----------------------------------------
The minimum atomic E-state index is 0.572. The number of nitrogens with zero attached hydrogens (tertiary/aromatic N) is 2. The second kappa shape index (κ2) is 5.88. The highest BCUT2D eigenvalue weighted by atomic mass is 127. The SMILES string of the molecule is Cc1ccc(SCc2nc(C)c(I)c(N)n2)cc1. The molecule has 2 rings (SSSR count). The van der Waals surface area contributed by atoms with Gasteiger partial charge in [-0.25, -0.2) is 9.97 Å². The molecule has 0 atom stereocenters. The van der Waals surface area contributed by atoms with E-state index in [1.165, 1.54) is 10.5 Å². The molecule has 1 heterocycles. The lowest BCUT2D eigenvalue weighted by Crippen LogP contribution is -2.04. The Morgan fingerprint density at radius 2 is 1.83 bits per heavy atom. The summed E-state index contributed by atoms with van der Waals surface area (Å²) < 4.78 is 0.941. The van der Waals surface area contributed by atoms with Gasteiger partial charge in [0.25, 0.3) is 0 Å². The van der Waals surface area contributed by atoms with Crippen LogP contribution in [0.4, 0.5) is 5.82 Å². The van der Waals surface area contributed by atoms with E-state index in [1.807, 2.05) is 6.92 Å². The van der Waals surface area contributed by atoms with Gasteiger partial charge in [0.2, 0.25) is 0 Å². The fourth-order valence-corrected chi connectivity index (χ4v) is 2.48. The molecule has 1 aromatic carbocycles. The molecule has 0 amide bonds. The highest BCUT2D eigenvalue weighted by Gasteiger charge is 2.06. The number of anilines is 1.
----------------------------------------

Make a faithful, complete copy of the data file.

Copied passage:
The minimum atomic E-state index is 0.572. The number of nitrogens with zero attached hydrogens (tertiary/aromatic N) is 2. The second kappa shape index (κ2) is 5.88. The highest BCUT2D eigenvalue weighted by atomic mass is 127. The SMILES string of the molecule is Cc1ccc(SCc2nc(C)c(I)c(N)n2)cc1. The molecule has 2 rings (SSSR count). The van der Waals surface area contributed by atoms with Gasteiger partial charge in [-0.25, -0.2) is 9.97 Å². The molecule has 0 atom stereocenters. The van der Waals surface area contributed by atoms with E-state index in [1.165, 1.54) is 10.5 Å². The molecule has 1 heterocycles. The lowest BCUT2D eigenvalue weighted by Crippen LogP contribution is -2.04. The Morgan fingerprint density at radius 2 is 1.83 bits per heavy atom. The summed E-state index contributed by atoms with van der Waals surface area (Å²) < 4.78 is 0.941. The van der Waals surface area contributed by atoms with Gasteiger partial charge in [0.25, 0.3) is 0 Å². The van der Waals surface area contributed by atoms with Crippen LogP contribution in [0.4, 0.5) is 5.82 Å². The van der Waals surface area contributed by atoms with E-state index in [1.807, 2.05) is 6.92 Å². The van der Waals surface area contributed by atoms with Gasteiger partial charge in [0.2, 0.25) is 0 Å². The fourth-order valence-corrected chi connectivity index (χ4v) is 2.48. The molecule has 1 aromatic carbocycles. The molecule has 0 amide bonds. The highest BCUT2D eigenvalue weighted by Gasteiger charge is 2.06. The number of anilines is 1.